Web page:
Arts & Culture

Folk Art with Healing Qualities


Written by Jennifer Hunt

From the Greeks to Native Americans, the spiritual and physical healing qualities of art have been touted for centuries. Today, pairing the most technologically advanced medical technology with a solace found through the arts is a focus among leading hospitals across the nation.

Becoming a leader in this movement, the new University of Kentucky Albert B. Chandler Hospital will incorporate art, music and landscaping that reflect the unique spirit of Kentucky through the UK Arts in HealthCare Program.

"Art has a very constructive part to play in the hospital setting," said Dr. Michael Karpf, executive vice president for health affairs. "It’s widely understood that art has great potential for enhancing the healing process in patients."

One aspect of the UK Arts in HealthCare program--a Kentucky folk art collection curated by the Kentucky Folk Art Center--will be featured in the new hospital's Health Education Center and throughout the hospital.

The center will provide health information to help patients and loved ones learn about their medical diagnosis and treatment, which can be confusing and complex in times of medical crisis. With the folk art in place, the center will also be a welcoming and comforting place that brings hope and confidence to patients and their loved ones in a time of need.

UK HealthCare's folk art collection is currently making its debut at the Art Museum at the University of Kentucky. The show, "Kentucky Folk: Art from the UK HealthCare Collection," consists of more than 80 folk art figures and sculptures, paintings and canes by Kentucky folk artists, ranging in date from the 1970s to the present. The exhibition, which opened in July, will run through Sept. 20.

The artwork in "Kentucky Folk" depicts everyday life as well as spiritual beliefs. Images captured in the collection include such varied subjects as a whiskey still, snakes, dogs and street signs.

Some of the state’s most loved artists are represented throughout the exhibition, including: Minnie Adkins, known for her sculptures of elegant horses and colorful chickens; Edgar Tolson, who often depicts Adam and Eve; and LaVon Williams, who creates dynamic, rhythmic sculptures of African-American life.

Pieces of "Kentucky Folk" were selected by Adrian Swain, folk art curator, and Matt Collinsworth, director, of the Kentucky Folk Art Center.

"It has been an honor to assist UK HealthCare in assembling this wonderful collection of works by many of Kentucky’s finest folk artists. The exhibition at the Art Museum will stand as a fine survey of this most intriguing aspect of our state’s cultural heritage," Collinsworth said.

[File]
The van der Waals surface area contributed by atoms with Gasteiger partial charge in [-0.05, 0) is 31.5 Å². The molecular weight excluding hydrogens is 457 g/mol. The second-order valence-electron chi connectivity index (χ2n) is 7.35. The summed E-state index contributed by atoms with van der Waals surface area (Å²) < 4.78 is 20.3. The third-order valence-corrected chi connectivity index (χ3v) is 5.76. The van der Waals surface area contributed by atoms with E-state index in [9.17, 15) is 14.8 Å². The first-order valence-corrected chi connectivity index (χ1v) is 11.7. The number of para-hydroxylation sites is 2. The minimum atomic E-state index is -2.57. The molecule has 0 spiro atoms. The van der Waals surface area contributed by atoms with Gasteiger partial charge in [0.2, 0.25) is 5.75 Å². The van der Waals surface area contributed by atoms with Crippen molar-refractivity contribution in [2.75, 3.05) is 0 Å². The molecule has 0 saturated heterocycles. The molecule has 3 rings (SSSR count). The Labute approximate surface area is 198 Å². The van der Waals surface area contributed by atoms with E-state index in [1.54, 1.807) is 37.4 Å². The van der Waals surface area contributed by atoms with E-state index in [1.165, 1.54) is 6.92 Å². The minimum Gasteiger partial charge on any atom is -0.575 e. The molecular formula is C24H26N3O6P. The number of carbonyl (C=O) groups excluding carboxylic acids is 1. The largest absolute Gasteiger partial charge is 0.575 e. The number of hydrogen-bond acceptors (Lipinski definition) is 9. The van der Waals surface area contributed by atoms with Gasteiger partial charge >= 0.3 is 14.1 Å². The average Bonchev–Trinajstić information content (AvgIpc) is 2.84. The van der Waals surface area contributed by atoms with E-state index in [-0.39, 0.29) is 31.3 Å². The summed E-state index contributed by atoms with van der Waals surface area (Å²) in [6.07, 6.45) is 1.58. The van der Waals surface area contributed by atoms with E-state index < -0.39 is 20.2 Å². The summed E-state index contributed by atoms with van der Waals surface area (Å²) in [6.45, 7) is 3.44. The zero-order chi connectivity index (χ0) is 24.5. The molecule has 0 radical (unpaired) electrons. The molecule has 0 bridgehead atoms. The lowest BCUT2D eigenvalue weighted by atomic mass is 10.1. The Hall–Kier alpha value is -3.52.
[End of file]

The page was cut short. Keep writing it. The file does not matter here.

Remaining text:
UK HealthCare is a member of the Society for Arts and Healthcare (SAH). SAH is a non-profit corporation founded in 1991 in Washington, D.C. With a membership that includes more than 1,700 professionals, organizations and students in the arts, humanities and medicine, SAH is dedicated to demonstrating the valuable roles the arts can play in enhancing the healing process, advocating for the integration of the arts into the environment and delivery of care within health care facilities, and encouraging and supporting research and investigation into the beneficial effects of the arts in health care.

"We are very excited to be involved in this program. The art will provide a distraction and place to find solace for patients and their families," said Jackie Hamilton, communications manager at UK HealthCare. "Their visit will be much more comfortable, especially since the art reflects Kentucky so that the patients will be surrounded by scenes they are familiar with. We are sure that this program, along with the new amenities of the hospital will create the best environment for healing."

The new UK Chandler Hospital will open in phases beginning with the Emergency Department in 2010. 

The UK Arts in HealthCare program, which is supported solely by private funds, will offer a variety of ways to enhance the patient experience.

- The Lucille Caudill Little Performing Arts in HealthCare program will bring music therapy to patients--a collaboration between the UK School of Music and UK HealthCare.

- A 300-seat, state-of-the-art auditorium, funded by the Sarah Scaife Foundation, will serve as an unparalleled education and performance space in the atrium of the new hospital.

- The Myra Leigh Tobin Chapel will feature art glass designed by British artist John Reyntiens. Its pastoral springtime setting will be a sanctuary for prayer and meditation.

- "Ginkgo," by mixed media sculpture artist Warren Seelig, will be the focal point of the hospital lobby. The stainless steel and mesh fabric sculpture suspended beneath a three-story skylight is reflective of the intricate fan-shaped leaves of the ginkgo tree. It is funded by gifts and proceeds from the June 2007 Hospital Groundbreaking Gala.

- The surgical waiting area will showcase works by Kentucky artists including "Handstand," a signature bronze sculpture by the late UK art professor John Regis Tuska, and the vibrant glass work of Centre College professor Stephen Rolfe Powell.

The Celebrate Kentucky Wall, a 90-foot multimedia installation, will highlight the places, people and landscape of Kentucky.